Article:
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Winter Car Storage

Old 02-27-2008, 03:40 PM
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$110, but they just installed a door with a Keypad and Security system for the building. But for the access to the car in the winter, running water, electricity, a GIGANTIC air compressor, and heat. Its worth it in my mind. Not only that, theres very few places like it. When you see it from the road, you wonder why it hasn't been torn down.
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Old 09-17-2009, 12:02 PM
  #22  
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Thumbs down Winter Car Storage

Since some of us live in areas where theres alot of snow and salt on the roads, during the winter months, I figured this will be a good time to discuss some winter storage tips. I've gone through these tips every year since owning my Tib and never had any issues come the spring time, when pulling it out of hibernation. Feel free to add any additional ones that you all have as well.

I'll add this to the tutorials section also:


1. Remove any faceplate's that have an LCD/OEL screen that can freeze. Even if you store your car in a garage, like I do...it can still get cold enough to cause damage to the faceplates.

2. Park on boards. Don't let your tires sit on cold concrete. Its not that you will develop flat spots by not moving the car, but the concrete will actually absorb the moisture out of the rubber and damage the tire. Its not necesary to put your car on stands. Your car sits on your suspension for years on end, the few months over the winter isnt going to have any impact. The only reason lifting the car is sometimes suggested, is in place of parking on boards.

3. Battery. I know alot of people recommend removing your battery, but thats not necessary if you park it inside a garage. You can if you like, but you can also go and get a small 1 amp trickle charger, and leave it connected and plugged in all winter, without damaging the battery. If your car sits outside and it gets super cold, you might want to remove the battery though so it does not freeze.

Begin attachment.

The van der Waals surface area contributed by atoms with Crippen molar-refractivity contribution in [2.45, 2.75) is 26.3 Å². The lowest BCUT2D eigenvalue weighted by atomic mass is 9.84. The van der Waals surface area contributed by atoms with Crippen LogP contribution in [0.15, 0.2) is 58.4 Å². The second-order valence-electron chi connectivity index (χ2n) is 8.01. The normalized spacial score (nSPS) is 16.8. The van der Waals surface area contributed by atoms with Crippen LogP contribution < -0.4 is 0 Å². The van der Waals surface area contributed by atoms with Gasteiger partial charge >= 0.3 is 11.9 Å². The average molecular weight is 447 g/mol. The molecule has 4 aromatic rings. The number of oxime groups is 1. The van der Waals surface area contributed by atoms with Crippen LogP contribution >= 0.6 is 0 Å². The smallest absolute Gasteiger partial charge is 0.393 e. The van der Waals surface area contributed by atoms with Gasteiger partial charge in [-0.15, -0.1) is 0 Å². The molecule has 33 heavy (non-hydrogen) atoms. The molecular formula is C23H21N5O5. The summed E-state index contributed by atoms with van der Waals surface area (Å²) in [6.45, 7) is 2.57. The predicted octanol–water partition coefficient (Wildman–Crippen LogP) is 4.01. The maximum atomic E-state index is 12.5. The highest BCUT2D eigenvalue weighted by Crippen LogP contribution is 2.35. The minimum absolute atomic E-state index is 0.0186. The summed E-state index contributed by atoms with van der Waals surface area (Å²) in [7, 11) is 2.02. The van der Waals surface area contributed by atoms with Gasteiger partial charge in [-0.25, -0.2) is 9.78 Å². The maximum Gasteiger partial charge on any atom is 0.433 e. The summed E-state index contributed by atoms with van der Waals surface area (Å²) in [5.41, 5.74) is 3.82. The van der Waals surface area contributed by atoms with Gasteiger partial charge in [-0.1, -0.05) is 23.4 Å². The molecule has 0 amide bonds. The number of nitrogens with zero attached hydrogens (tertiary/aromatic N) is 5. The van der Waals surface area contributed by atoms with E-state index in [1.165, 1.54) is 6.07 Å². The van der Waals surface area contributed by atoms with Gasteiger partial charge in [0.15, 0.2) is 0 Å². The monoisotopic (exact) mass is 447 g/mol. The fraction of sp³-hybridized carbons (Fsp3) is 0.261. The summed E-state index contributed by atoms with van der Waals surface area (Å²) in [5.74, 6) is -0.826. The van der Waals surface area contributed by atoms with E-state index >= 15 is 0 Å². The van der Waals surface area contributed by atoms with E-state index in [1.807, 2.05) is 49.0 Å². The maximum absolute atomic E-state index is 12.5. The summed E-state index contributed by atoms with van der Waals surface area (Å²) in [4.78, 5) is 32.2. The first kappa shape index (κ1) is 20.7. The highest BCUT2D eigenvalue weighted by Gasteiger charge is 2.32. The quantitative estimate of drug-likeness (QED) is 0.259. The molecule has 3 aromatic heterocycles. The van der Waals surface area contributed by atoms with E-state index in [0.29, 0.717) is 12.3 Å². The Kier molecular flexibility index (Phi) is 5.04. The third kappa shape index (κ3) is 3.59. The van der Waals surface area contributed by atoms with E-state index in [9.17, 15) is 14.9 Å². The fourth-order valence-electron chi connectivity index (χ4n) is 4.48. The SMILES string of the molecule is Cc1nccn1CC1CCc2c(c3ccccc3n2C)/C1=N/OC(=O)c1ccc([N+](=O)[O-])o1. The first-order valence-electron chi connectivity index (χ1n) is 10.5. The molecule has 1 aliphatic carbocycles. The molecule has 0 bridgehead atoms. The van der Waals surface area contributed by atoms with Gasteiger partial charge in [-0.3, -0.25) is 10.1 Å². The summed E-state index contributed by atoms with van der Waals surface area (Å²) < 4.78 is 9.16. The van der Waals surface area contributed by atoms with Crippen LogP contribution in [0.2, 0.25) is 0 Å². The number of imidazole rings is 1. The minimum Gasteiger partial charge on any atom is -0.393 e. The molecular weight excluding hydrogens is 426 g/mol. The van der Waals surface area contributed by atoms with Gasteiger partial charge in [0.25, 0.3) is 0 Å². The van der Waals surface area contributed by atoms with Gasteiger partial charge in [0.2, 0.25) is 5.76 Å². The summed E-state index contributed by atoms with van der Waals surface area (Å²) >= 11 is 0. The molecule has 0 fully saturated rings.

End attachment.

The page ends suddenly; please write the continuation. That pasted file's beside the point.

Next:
4. Fuel stabilizer. When gasoline sits, it can break down and form gum and varnish, which will clog a fuel system. What's more, any moisture left in the system can cause rust. The solution: Add a container of fuel stabilizer to the gas tank, then fill the tank to the top right before putting the vehicle into storage. The short drive home from the gas station will circulate the stabilized fuel throughout the system, keeping the gas fresh and the system safe until the vehicle is ready to ride again.

5. Venting your exhaust. If you decide to fire up your car every 2-3 weeks while its in a garage and you dont want to open the garage door, be sure to attach a dryer vent hose to the exhaust, and vent it outside. Otherwise, your garage and house will fill up with fumes.

6. When you take your car out in the spring, make sure you change your oil. If the oil is due before you store it, change it then, but its only gonna sit for 4 months its not gonna hurt it having 2-3000 mile old oil in it. It's important to remove any acid, moisture and other contaminants from an engine by changing the oil and filter before putting a vehicle to sleep for the winter. It's okay to use the same-viscosity oil as usual, as long as the oil contains corrosion protection.

7. Don't let the cooling system freeze during the winter. Drain the system (including the radiator) and refill it with a rust-inhibiting antifreeze. This isnt super important, but its just a good thing to do as preventative storage maintenance.